OpenText won’t reopen half its offices after pandemic amid restructuring and work-from-home success
Shuttering will save the company between US$65 million and US$75 million a year
Waterloo, Ont.-based OpenText Corp. says that making its employees work from home during the pandemic has gone so well that it’s considering to close half its offices after the COVID-19 pandemic.
One of the Toronto Stock Exchange’s biggest tech stocks, OpenText has a network of offices all over the world.
So why this shift?
- The company is in the midst of a multiyear restructuring program and looking for costs to cut
- With 95 per cent of its nearly 15,000 employees working remotely over the past two months, the company says it’s “maintained productivity” at usual levels
- OpenText said the shuttering would save the company between US$65 million and US$75 million a year
The company said in January that it would be restructuring its organization after its most recent acquisition, U.S. security software company Carbonite Inc. While it did not say how many employees would lose jobs, Chief executive officer Mark Barrenechea said at the time that some positions, such as outsourcing, would be centralized in Canada.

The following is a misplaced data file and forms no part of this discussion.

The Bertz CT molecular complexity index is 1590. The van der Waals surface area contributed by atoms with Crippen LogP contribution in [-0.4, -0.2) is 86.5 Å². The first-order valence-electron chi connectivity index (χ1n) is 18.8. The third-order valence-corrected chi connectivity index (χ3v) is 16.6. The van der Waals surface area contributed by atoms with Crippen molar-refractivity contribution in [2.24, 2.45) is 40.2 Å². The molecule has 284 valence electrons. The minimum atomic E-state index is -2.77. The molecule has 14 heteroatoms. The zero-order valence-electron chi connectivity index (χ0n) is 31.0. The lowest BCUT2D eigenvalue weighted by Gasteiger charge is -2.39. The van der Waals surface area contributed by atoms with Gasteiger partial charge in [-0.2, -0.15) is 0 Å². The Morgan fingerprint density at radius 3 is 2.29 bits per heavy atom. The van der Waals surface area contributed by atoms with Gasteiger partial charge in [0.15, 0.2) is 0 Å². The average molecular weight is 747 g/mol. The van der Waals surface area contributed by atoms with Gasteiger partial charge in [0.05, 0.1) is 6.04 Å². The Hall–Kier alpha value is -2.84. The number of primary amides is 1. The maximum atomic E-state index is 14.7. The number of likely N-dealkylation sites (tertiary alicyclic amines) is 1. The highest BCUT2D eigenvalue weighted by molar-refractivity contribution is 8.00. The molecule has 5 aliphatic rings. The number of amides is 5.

What will happen?
- The company says it will close nearly half of its offices, mostly smaller ones, worldwide
- Its corporate and country head offices, including in Waterloo, will remain open, among other offices
- About 15 per cent of OpenText employees will be affected by this transformation
This news comes following the company’s latest earnings call when it reported results for its fiscal third quarter. Barrenechea warned that the pandemic, which began partway through the quarter, was “impacting overall demand.”
The company also said that on March 19, as the pandemic forced workplace shutdowns around the world, it drew US$600 million from its line of credit to invest in money market funds.